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Monday, October 15, 2018


INTERTANKO has received the following information from BP regarding their revised vetting acceptance criteria. It is copied here below for the benefit of membership.


“The recent oil spill and sinking of the fuel oil tanker ERIKA off the French coast has  highlighted the importance of an effective vetting system to protect our people, facilities and cargoes, and of course, the marine environment.  Following a review and audit of our Ship Vetting Service and the standards applied for ship acceptance, we shortly intend to introduce a number of changes to our acceptance criteria with the aim of providing an increased level of assurance.

The purpose of this note is to advise you of the change in our policies with regard to the degrees of structural assurance we will, in the future, require of owners prior to any approval for any part of BP Amoco Group business.


The conditions set out below will become effective as of 1st January 2001. This will allow owners to phase the requirement into their repair and docking schedules.  The criteria  will apply to all types of vessel, whether oil , chemical or gas carrying.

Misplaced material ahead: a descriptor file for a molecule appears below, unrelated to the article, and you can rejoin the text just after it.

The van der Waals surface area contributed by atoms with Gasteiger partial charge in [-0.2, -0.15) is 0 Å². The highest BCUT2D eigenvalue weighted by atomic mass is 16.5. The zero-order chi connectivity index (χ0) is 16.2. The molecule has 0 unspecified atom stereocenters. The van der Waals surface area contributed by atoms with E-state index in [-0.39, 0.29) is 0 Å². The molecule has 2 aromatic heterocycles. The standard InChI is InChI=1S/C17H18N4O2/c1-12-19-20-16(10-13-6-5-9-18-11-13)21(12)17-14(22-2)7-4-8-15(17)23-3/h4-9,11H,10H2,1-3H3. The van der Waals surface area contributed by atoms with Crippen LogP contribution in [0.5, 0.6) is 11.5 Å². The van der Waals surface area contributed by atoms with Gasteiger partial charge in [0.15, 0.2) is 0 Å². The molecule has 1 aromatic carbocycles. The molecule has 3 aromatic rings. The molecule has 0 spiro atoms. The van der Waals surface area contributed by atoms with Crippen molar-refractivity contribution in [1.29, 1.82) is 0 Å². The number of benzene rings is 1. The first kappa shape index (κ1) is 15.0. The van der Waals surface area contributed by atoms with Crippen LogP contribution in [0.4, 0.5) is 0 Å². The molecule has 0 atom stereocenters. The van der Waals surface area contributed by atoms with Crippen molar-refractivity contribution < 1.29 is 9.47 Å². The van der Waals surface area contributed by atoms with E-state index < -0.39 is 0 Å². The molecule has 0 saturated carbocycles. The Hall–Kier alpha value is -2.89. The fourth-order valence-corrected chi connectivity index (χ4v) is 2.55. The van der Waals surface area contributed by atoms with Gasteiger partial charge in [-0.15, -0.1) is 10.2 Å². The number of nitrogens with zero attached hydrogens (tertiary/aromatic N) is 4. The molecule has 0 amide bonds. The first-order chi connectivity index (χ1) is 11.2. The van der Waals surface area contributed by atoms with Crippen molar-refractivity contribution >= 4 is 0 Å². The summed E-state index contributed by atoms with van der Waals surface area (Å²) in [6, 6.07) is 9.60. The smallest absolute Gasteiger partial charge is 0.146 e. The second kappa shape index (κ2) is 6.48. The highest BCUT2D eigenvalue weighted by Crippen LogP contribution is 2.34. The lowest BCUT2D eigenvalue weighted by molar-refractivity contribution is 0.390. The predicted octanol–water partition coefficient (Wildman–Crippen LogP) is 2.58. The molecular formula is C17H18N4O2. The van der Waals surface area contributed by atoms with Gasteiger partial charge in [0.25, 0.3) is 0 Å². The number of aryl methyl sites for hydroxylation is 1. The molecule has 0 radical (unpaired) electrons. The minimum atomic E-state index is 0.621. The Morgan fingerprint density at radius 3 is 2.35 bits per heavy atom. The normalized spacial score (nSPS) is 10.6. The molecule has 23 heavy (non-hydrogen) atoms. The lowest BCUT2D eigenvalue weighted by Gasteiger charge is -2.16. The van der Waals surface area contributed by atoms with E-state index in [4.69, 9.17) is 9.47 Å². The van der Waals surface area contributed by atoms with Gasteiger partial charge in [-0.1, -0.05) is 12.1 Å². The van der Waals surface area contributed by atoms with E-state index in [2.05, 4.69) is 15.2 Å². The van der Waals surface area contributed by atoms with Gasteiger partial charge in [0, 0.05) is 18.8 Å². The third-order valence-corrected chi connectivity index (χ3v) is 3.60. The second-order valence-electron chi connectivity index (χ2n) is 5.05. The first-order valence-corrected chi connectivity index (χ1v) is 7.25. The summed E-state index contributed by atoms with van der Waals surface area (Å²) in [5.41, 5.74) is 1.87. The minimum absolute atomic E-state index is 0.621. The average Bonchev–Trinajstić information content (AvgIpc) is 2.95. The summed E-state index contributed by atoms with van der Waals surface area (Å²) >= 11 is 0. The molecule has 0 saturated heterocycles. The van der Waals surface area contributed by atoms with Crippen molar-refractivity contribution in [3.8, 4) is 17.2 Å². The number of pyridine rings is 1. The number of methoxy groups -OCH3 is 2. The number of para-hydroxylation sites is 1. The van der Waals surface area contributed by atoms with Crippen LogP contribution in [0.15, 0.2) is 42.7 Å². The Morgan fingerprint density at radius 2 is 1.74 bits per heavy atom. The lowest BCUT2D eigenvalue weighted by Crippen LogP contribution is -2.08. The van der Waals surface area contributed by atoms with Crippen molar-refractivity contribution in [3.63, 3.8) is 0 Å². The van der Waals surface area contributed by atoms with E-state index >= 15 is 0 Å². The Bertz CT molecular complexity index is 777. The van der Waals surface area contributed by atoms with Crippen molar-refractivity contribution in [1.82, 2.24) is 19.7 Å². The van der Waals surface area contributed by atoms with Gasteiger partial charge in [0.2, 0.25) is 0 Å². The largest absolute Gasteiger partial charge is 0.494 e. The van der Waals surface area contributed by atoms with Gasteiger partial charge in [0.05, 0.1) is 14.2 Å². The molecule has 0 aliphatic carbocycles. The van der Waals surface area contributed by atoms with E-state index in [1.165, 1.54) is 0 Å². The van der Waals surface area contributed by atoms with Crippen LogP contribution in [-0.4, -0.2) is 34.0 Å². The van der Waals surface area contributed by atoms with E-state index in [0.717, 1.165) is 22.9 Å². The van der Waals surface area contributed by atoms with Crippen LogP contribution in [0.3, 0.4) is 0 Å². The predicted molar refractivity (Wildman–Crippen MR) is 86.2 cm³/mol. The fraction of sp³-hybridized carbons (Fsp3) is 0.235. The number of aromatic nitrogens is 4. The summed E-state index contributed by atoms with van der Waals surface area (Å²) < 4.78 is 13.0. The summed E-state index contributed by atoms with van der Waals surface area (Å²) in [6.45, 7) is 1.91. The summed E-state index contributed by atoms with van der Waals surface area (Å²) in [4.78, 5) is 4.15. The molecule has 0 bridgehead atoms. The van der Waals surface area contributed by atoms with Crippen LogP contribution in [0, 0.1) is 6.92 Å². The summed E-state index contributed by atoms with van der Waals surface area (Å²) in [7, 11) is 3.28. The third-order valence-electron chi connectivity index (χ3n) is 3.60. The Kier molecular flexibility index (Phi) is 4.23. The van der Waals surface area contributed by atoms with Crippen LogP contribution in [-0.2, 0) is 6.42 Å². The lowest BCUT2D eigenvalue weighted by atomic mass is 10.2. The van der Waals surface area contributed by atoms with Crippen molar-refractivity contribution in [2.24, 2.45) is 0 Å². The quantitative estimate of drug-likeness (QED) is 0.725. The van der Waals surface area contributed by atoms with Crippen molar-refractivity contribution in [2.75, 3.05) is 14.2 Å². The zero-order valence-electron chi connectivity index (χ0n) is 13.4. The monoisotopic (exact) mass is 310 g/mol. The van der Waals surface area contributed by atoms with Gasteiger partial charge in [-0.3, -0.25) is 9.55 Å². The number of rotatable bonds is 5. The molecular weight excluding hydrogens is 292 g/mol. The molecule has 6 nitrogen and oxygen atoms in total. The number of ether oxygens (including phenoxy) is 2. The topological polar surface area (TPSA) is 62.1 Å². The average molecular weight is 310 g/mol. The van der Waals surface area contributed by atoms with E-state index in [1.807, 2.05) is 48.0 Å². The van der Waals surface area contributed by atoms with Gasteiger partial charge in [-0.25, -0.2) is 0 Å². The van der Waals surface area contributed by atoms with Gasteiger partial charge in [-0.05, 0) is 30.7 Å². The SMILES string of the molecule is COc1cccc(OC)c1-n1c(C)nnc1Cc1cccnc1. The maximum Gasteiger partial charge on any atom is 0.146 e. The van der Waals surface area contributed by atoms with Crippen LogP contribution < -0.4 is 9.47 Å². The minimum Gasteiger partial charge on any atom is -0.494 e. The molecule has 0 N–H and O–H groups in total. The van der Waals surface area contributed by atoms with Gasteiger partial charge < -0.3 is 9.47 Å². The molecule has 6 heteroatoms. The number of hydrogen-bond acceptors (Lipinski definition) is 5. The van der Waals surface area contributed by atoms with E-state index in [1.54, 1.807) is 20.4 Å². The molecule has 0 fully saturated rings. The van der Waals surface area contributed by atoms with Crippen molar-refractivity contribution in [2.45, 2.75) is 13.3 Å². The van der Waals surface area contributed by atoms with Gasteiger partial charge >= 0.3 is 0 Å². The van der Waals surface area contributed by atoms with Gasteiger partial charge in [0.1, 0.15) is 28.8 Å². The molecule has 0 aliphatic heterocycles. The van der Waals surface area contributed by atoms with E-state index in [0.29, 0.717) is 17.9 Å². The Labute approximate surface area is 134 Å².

All ships of greater than 15 years of age and greater than 20,000 DWT will be required, as a minimum,  to hold a Condition Assessment Programme (CAP) 2 rating.  If not already held this must be attained by the end of the next scheduled special survey, docking survey or intermediate survey which ever is the sooner after 1st January 2001.

CAP surveys can be carried out by Companies associated with some of the Classification Societies but form no part of the Classification status of a vessel.

The maximum period of validity of a CAP rating will be  3 years. CAP ratings issued by Lloyd's Register of Shipping, Det Norske Veritas or American Bureau of Shipping will be accepted immediately provided they also include a comprehensive fatigue analysis and report no areas of substantial corrosion either within the cargo area or any other particular compartments within the vessel.  All other issuing bodies must prove an equivalent service to be considered in this process. 

In the United States of America a Critical Area Inspection Plan (CAIP) is used, in some trades, as an alternative to the CAP process.  Where this CAIP process is found to be fully auditable, with all data readily provided, and together with the requirements of the Enhanced Survey Programme  can be shown to provide an equivalent level of structural assurance, it will be accepted in lieu of a CAP rating certificate.

The requirement for CAP rating will remain until such time as changes brought about within the Enhanced Survey Programme give equivalent levels of assurance.”